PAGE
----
It can be difficult to explain what a difference in sound levels can mean to a listener, so Bloc Consulting has created a very simple demonstration of the subjective change in sound levels, using a sample of ‘white noise’.
This demonstration works best on a desktop or laptop computer. Please ensure that the volume on your device is correctly adjusted so that the 0 dB (loudest) sample will be at an acceptable level.
PLEASE TAKE CARE WHEN SETTING THE VOLUME ON THIS TOOL, PARTICULARLY WHEN USING HEADPHONES
Once the volume on your device is set, please do not adjust it until you have finished using this demonstrator.
Step 1: Click the initial 0 dB player to listen to the original, unchanged sound level.
Step 2: Then click another sample to listen to the various reduced sound levels. The reductions shown, e.g. -10 dB are always relative to the original 0 dB level. So -10 dB is 10 dB lower than 0 dB, -15 dB is 15 dB lower than 0 dB, etc.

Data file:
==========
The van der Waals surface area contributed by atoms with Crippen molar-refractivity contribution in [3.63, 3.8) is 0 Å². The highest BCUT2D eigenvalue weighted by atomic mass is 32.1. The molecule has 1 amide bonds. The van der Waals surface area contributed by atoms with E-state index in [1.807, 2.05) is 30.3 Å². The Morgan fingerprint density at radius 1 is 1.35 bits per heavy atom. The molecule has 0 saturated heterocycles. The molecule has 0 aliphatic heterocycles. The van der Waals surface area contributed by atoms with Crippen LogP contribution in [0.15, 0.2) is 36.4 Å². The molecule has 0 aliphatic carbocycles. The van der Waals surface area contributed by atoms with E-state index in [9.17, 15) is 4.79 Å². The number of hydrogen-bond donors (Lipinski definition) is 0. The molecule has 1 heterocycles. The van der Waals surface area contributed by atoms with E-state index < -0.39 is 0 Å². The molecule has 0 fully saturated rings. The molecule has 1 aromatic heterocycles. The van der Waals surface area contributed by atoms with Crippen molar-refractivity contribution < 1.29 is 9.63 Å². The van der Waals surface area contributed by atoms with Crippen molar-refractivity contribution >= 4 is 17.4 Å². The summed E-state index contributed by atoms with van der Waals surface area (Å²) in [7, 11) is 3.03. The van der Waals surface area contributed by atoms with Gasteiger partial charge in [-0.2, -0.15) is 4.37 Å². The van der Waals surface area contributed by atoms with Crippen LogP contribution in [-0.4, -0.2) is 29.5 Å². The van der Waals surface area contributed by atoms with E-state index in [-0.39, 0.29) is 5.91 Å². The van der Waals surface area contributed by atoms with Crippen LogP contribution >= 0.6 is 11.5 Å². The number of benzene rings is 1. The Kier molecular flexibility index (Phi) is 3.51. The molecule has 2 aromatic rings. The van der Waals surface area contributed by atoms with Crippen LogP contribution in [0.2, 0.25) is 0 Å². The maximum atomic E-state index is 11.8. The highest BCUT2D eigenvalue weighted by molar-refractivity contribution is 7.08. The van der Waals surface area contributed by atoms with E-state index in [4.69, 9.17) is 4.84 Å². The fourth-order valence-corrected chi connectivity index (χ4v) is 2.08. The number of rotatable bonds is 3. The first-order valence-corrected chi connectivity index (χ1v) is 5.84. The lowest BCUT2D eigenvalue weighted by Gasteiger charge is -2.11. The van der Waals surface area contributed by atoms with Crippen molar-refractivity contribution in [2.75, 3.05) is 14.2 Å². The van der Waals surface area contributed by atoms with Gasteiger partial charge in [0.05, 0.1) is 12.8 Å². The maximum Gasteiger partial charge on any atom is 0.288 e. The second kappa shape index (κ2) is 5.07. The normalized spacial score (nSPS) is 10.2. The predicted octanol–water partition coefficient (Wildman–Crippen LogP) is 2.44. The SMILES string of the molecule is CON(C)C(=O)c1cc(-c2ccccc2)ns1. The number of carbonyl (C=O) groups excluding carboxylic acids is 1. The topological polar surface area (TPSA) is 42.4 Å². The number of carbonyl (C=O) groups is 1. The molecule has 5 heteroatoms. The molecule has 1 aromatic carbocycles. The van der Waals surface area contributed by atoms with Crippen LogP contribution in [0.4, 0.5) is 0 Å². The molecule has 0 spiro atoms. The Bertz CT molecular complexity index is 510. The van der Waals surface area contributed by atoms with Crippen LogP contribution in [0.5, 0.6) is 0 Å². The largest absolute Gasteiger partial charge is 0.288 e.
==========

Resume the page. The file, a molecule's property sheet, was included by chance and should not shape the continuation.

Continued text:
All samples loop, so will play continuously if not stopped.
The samples will play exclusively, so if you click on another while one is playing, they will not play together, and you can hear the difference in the noise level from one sample to the other.
Try playing the 0 dB level before each reduction to get the full effect, i.e.:
The demonstrator also works in the opposite direction to compare increases in sound. Starting at -10 dB and then playing 0 dB will give the impression of an increase of 10 dB